Coal AshLest anyone have the impression that the coal ash clean-up plan adopted in the Senate yesterday takes care of all of the problems and inadequacies in the Governor’s proposal, be sure to check out this list compiled by the experts at the Southern Environmental Law Center.

Though certainly an improvement (the Sierra Club calls it “a good job of setting out a clear timeline for coal ash clean up”), the Senate plan still leaves more than a quarter of the state’s population unprotected. As the SELC folks report:

“The current N.C. Senate Coal Ash Bill would leave at risk about 2.6 million people who rely on drinking water intakes downstream from ten leaking Duke Energy coal ash sites not required to be cleaned up under the bill. These ten leaking coal ash sites are contaminating groundwater, rivers and lakes near communities across North Carolina.

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Coal ash clean upA day after yesterday’s disappointing but expected approval by Gov. McCrory of a new law to fast-track fracking in North Carolina, the General Assembly moves on to another critical environmental issue today — coal ash. The good folks at the Sierra Club issued the following statement about today’s 9:30 a.m. meeting:

“On Thursday, June 5, the Senate Committee on Agriculture/Environment/Natural Resources will discuss S 729, the Governor’s Coal Ash Action Plan. The plan, which drew widespread criticism for not going far enough when announced, has been referenced as a starting point by the Senate….

Public outcry for addressing our state’s coal ash crisis came immediately after 39,000 tons of coal ash spilled into the Dan River in Rockingham County on February 2. The spill, which was the third largest coal ash spill ever in the United States, put a spotlight on a threat that has existed for decades.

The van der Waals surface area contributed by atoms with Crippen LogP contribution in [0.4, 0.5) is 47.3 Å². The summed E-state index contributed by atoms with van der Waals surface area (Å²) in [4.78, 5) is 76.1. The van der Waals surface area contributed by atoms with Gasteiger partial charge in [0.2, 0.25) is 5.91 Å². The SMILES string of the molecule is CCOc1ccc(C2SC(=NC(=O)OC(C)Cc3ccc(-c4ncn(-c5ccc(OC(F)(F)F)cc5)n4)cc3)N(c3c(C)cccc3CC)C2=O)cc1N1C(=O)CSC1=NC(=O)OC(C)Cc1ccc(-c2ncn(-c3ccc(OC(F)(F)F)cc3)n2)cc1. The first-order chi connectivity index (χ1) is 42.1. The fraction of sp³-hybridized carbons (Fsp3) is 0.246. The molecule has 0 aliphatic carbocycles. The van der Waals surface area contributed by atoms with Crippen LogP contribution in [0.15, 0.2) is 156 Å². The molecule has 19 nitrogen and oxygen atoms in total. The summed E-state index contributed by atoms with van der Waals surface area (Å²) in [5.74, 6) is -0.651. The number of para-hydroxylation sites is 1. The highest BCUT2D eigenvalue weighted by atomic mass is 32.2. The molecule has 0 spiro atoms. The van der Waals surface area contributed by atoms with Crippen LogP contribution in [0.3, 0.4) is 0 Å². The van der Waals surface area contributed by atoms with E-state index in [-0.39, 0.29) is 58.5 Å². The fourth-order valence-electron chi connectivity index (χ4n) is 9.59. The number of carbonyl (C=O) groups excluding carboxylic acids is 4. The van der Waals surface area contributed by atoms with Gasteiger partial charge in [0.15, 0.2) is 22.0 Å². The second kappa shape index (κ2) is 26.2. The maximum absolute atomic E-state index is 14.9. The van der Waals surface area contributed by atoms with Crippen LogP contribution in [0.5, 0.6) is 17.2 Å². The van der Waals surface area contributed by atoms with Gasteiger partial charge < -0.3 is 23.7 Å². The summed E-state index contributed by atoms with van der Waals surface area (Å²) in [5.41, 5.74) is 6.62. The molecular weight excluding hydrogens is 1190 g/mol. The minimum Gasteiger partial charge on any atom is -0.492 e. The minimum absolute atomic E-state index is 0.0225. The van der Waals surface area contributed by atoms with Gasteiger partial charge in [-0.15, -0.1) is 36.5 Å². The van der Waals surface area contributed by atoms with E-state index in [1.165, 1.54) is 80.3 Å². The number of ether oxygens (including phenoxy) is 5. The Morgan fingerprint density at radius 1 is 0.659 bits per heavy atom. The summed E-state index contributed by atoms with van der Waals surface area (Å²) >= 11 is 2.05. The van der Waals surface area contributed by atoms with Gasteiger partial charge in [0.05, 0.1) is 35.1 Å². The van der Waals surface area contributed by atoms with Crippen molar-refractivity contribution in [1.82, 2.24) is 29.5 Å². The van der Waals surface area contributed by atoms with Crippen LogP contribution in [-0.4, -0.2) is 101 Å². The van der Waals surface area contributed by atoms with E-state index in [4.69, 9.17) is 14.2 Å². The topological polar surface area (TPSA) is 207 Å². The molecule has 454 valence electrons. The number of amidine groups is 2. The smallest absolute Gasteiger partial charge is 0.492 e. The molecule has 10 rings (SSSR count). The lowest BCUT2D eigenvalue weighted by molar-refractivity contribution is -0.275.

Duke operates 14 facilities in North Carolina with leaky unlined coal ash pits, located next to rivers and lakes, all of which are contaminating groundwater. 1.5 million North Carolinians rely on drinking water sources downstream of these leaking, toxic coal ash pits.

How to best remove the coal ash from unlined pits next to our waterways will likely be part of the discussion tomorrow as the legislature looks for ways to strengthen the Governor’s plan. Read More

FF-coalAshNot that there isn’t good reason to doubt just about anything that Duke Energy spokespeople say when it comes to the recent coal ash disaster, but assuming that the claims advanced yesterday that full clean-up could cost $10 billion have any validity at all, here is one very obvious and concise response that those who care about the public interest might want to offer up:

“Yes, and your point?”

Seriously, did anyone think cleaning up the mess would be cheap or fast? We get it, Duke and we’ve gotten it for years. Your giant and massively profitable mega-corporation doesn’t want to spend any shareholder or fat cat executive dough on something as mundane and bothersome as cleaning up your own mess. Isn’t that special?

Well here’s the deal — or, at least what ought to be the deal: Read More